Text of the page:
Oil ETFs, Contango and negative oil prices

Alistair Mills

BetaShares

You will probably have seen in the news yesterday morning (21st April 2020), that U.S. oil futures prices were negative. This is based off the May WTI Crude futures contract, which settled on 21st April in the U.S.

Due to the extreme supply glut and lack of demand for oil from a global shut down, the cost of storing oil is currently astronomical. Traders have been desperately trying to offload contracts before settlement to avoid taking physical delivery, which has caused negative oil futures prices for the first time in history.

We’ve had many investors ask what this means for our Crude Oil ETF (ASX: OOO) which aims to track and index which provides exposure to WTI futures. OOO’s index finished rolling into the June contract on 13th April, so will not be holding negatively priced May contracts. The June contract is currently trading at USD 20.72 (21st April, 08:39 AEST). Of course, the performance of the ETF will be impacted by the prevailing price of the June contract (e.g. it was trading at highs closer to USD 24 on 20th April). An equally important component of the performance of any Oil ETF which aims to track futures prices, though, is the impact of contango, which I provide more detail on below. It’s critical information for anyone interested in investing in or those who have already invested in Oil ETFs. I’ll use our OOO fund as the example, but the concept of contango and its impact on performance should apply to any futures based Oil ETF.

OOO provides exposure to front-month WTI Crude oil futures, and is therefore subject to the shape of the futures curve and the associated “roll-cost”. WTI futures contracts expire on the third business day prior to the 25th of the month and therefore need to be rolled to maintain exposure. OOO’s Index gradually rolls the current contract over a five day period commencing on the fifth business day of the month.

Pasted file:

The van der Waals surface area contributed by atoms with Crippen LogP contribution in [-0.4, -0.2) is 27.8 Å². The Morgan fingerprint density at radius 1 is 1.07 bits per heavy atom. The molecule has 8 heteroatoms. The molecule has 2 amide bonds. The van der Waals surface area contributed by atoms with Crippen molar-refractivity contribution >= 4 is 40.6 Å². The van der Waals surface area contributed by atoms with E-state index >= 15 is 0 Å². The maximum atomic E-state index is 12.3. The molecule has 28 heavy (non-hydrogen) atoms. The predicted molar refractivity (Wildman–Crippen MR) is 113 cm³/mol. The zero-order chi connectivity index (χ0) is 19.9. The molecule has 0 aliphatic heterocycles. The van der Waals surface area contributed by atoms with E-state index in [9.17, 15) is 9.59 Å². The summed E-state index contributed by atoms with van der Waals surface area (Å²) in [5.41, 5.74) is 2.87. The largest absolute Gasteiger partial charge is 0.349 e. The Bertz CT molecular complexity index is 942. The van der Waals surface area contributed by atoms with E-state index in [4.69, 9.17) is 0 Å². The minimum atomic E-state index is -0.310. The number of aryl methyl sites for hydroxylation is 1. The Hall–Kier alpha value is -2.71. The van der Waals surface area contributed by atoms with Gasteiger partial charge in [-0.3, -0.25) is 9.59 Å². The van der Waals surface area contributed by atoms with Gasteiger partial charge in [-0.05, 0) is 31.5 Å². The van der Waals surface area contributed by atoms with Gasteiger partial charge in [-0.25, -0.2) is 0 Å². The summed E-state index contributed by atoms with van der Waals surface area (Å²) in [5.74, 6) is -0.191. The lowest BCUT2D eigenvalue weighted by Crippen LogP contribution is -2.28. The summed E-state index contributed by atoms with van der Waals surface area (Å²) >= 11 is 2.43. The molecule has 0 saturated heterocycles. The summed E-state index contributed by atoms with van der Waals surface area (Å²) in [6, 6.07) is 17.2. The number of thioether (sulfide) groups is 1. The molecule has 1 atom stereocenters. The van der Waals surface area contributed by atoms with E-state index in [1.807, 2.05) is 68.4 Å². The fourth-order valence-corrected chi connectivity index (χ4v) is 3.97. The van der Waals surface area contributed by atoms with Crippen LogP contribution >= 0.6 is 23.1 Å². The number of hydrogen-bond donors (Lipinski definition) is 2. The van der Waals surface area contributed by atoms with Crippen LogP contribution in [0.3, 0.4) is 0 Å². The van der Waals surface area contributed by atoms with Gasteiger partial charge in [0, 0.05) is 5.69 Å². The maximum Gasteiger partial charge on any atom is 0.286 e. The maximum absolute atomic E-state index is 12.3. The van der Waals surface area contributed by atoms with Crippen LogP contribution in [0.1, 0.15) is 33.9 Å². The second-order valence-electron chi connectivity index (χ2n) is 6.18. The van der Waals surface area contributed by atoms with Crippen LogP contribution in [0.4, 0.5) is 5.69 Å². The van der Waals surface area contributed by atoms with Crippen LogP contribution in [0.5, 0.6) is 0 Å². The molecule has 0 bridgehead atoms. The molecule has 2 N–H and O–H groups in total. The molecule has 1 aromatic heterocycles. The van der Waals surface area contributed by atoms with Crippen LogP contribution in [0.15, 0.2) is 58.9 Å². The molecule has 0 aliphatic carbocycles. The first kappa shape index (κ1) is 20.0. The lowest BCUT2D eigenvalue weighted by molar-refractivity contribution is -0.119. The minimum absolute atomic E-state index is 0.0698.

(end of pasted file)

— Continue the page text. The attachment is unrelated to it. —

We are currently witnessing extreme conditions, with demand and supply-side shocks. As you can see in the chart and table below, the futures curve is currently very steep at the front end and this has shifted dramatically over the last few weeks (it was still in backwardation in January, however was as high as 27% per month in the days following the S&P GSCI Crude Oil Index rebalance ending 13th April).

Source: Bloomberg. Data as at 14th April 2020.

Source: CME. Data as at 15th April 2020. https://www.cmegroup.com/trading/energy/crude-oil/light-sweet-crude.html

The premium of next month’s futures contracts will decay towards spot price as time moves towards expiry date. This is an unavoidable component of commodity futures. At the time of the screenshot above, the June contract is trading at USD 28.01. If the spot price of WTI stayed stable at the price at that time of ~USD 20.78, the June futures contract would have to erode 26% from then until expiry on 19th May 2020. This erosion would be represented by a fall in NAV by any oil ETFs which aim to track these contracts.

It is also important to note the increasing importance of this issue as prices drift lower. Even if in absolute dollar terms the premium remains the same, as a percentage (slope of the futures curve) this will increase the % roll cost for a front month futures program. The materiality of this number should not be underestimated.

That said, while last week’s OPEC+ cuts may have been insufficient to offset the current glut in oil caused by the demand impact of the COVID-19 pandemic, Energy remains a sector that’s critically important to any eventual recovery in global growth.

In a world where the risk of a return to the levels of production growth from U.S. shale producers of recent years appears to be mitigated by limitations on the access to capital and the potential for widespread bankruptcies, global energy markets could once again be the domain of energy’s Supermajors.

For investors looking to play a view on oil and the cyclical recovery, an alternative may be a Global Energy Companies ETF we have trading on the ASX under the code, FUEL (which provides exposure to the 50 largest energy companies globally ex-Australia). We believe a number of tailwinds are likely to emerge for the major energy companies. And, what’s more, these companies historically have a high correlation to the price of oil, with FUEL’s Index demonstrating a ~84% correlation of monthly returns with the Brent Crude Oil USD/bbl. since inception. 

As at 22nd April 08:30 AEST, The June contract is now trading at USD 13.35.

BetaShares


1 contributor mentioned

Director - Institutional Business & Portfolio Analytics
BetaShares

Alistair is responsible for supporting Institutional and Intermediary Broker channels. Prior to joining BetaShares, he was based in London, working at European ETF provider Lyxor Asset Management.

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